`There was nothing to show this had once been a giant Boeing 747'

351 die after Saudi jumbo jet and Kazakh Ilyushin explode over Indian town in worst-ever mid-air collision
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The Independent Online
A Saudi jumbo jet collided in mid-air with a cargo plane near New Delhi airport yesterday, killing all 351 people aboard the two aircraft.

The cause of the accident, in what would be the world's third-worst air crash, and the worst ever mid-air collision, was still unknown. By late last night, rescue workers had found 275 bodies.

The Saudi jumbo, headed for Dharan and Jeddah, had taken off from New Delhi airport and was rising to 14,000 feet. At the same time, an Ilyushin Il-76 cargo plane from Kazakhstan was descending for a landing, at 15,000 feet, according to authorities at Indira Gandhi International Airport. Somehow, the two aircraft crashed head-on in the darkness.

Fires were still smouldering in the wreckage of the Saudi jet when I arrived in Charkhi Dadri, a few hours after the crash. The mid-air impact, coupled with the intense heat, had pulverised the plane. There was little left but charred pieces of metal the size of confetti, spread out over four acres of a dusty, ploughed field. Apart from a chunk of the tailfin, there was no recognisable piece of metal to tell that that the smouldering debris had once been a giant Boeing 747 airplane.

I found one shoe, a flattened Pepsi can and a Saudia airline magazine, as if a passenger had been enjoying a drink and leafing through the duty- free selection when the crash occurred and blown him or her into oblivion. Police said they felt death for passengers on both aeroplanes, at the moment of collision, must have been instantaneous.

Men with flickering torches, their faces covered in handkerchiefs to ward off the stench of burning flesh mixed with fuel, sifted through the wreckage for bodies. "We've found 60 corpses so far. None of them can be easily identified," a police sub-inspector, Mohar Lal, commented grimly.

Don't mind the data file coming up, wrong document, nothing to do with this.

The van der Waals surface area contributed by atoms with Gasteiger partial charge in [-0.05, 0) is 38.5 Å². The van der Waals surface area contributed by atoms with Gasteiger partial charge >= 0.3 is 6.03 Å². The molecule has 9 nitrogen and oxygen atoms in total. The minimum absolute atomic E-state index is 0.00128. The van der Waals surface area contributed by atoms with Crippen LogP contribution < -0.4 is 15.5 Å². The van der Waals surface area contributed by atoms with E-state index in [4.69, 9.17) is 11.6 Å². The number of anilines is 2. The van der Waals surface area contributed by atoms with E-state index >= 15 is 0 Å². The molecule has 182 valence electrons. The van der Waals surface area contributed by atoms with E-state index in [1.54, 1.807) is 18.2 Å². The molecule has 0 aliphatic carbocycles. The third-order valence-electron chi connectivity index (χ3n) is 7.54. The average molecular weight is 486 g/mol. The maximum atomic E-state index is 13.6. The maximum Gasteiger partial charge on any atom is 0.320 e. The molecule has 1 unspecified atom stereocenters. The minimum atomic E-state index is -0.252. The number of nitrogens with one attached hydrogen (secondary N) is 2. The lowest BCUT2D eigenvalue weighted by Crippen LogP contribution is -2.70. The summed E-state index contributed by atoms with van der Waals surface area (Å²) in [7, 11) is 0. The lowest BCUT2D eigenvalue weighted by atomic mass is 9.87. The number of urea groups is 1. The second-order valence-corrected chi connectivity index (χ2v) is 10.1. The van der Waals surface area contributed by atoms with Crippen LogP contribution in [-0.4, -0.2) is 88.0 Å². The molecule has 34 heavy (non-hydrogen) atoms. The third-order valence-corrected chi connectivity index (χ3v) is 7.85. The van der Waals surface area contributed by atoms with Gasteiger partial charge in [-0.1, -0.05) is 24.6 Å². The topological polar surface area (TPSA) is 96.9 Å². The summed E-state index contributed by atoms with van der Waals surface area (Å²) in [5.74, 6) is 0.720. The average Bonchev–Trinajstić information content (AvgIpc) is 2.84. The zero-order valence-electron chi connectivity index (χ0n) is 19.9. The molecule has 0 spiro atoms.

There was an aimlessness to the search: the generators had broken down and the police were without light. They walked gingerly in the darkness, not knowing were to step for all the corpses. The only fire hose spurted a geyser of water from a great leak.

Medical officers carted off the bodies in large carts hitched up to tractors. From there, the victims were taken in army ambulances to New Delhi. The passengers on the Saudia flight were mainly Indian workers on their way to Saudi Arabia. For them, a flight to Saudi Arabia, where many of them hoped to find work, seemed like a ticket that would allow them to escape to a better life.

Mohan Lal, a farmer near Charkhi Dadri, 60 miles west of the Indian capital, had heard a loud crash in the clear evening sky and glanced up to see "three balls of fire dropping". He said: "The two planes crashed in the sky and then fell in flames, about six miles apart from each other. It was terrible. There were human body parts strewn everywhere, on the ground, in the trees."

Although the reason for the crash was not immediately obvious, it seems likely that it was the result of human error rather than technical faults with either aircraft. The immediate aftermath of the collision was witnessed by a US Air Force pilot awaiting clearance to land at Delhi. "In the distance off our right-hand side, two fireballs seemed to appear . . . diverging away from each other," the pilot said. "The two fireballs proceeded to descend and hit the ground and became fireballs on the ground."

The Indian Foreign Office said a British passenger was believed to have been on board the Saudi plane.

Another 16 foreigners were believed to have been on board - nine Nepalis, three Pakistanis, two Americans, a Bangladeshi, and a Saudi.

Further reports, page 9